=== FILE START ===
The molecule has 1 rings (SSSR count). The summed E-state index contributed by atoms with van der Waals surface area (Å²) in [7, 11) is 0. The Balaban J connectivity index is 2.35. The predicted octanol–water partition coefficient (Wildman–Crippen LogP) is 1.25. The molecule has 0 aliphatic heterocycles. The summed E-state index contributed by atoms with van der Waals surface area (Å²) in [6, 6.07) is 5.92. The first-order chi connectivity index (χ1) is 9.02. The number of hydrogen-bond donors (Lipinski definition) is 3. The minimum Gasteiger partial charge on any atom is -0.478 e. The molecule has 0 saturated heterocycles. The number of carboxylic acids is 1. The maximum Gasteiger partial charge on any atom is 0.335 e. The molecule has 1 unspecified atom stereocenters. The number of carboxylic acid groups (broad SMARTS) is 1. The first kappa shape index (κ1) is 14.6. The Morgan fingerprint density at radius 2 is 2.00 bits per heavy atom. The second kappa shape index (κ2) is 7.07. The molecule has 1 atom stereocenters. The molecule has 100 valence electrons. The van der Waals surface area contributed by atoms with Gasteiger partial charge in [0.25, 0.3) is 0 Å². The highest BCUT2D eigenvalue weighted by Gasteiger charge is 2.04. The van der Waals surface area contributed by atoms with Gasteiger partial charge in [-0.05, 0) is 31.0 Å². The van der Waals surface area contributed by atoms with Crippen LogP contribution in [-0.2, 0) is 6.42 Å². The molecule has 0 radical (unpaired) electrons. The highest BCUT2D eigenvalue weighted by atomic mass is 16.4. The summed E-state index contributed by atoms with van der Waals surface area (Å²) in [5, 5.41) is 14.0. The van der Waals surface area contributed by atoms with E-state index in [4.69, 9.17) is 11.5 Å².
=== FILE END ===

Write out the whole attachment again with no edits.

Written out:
The molecule has 1 rings (SSSR count). The summed E-state index contributed by atoms with van der Waals surface area (Å²) in [7, 11) is 0. The Balaban J connectivity index is 2.35. The predicted octanol–water partition coefficient (Wildman–Crippen LogP) is 1.25. The molecule has 0 aliphatic heterocycles. The summed E-state index contributed by atoms with van der Waals surface area (Å²) in [6, 6.07) is 5.92. The first-order chi connectivity index (χ1) is 9.02. The number of hydrogen-bond donors (Lipinski definition) is 3. The minimum Gasteiger partial charge on any atom is -0.478 e. The molecule has 0 saturated heterocycles. The number of carboxylic acids is 1. The maximum Gasteiger partial charge on any atom is 0.335 e. The molecule has 1 unspecified atom stereocenters. The number of carboxylic acid groups (broad SMARTS) is 1. The first kappa shape index (κ1) is 14.6. The Morgan fingerprint density at radius 2 is 2.00 bits per heavy atom. The second kappa shape index (κ2) is 7.07. The molecule has 1 atom stereocenters. The molecule has 100 valence electrons. The van der Waals surface area contributed by atoms with Gasteiger partial charge in [0.25, 0.3) is 0 Å². The highest BCUT2D eigenvalue weighted by Gasteiger charge is 2.04. The van der Waals surface area contributed by atoms with Gasteiger partial charge in [-0.05, 0) is 31.0 Å². The van der Waals surface area contributed by atoms with Crippen LogP contribution in [-0.2, 0) is 6.42 Å². The molecule has 0 radical (unpaired) electrons. The highest BCUT2D eigenvalue weighted by atomic mass is 16.4. The summed E-state index contributed by atoms with van der Waals surface area (Å²) in [5, 5.41) is 14.0. The van der Waals surface area contributed by atoms with E-state index in [4.69, 9.17) is 11.5 Å².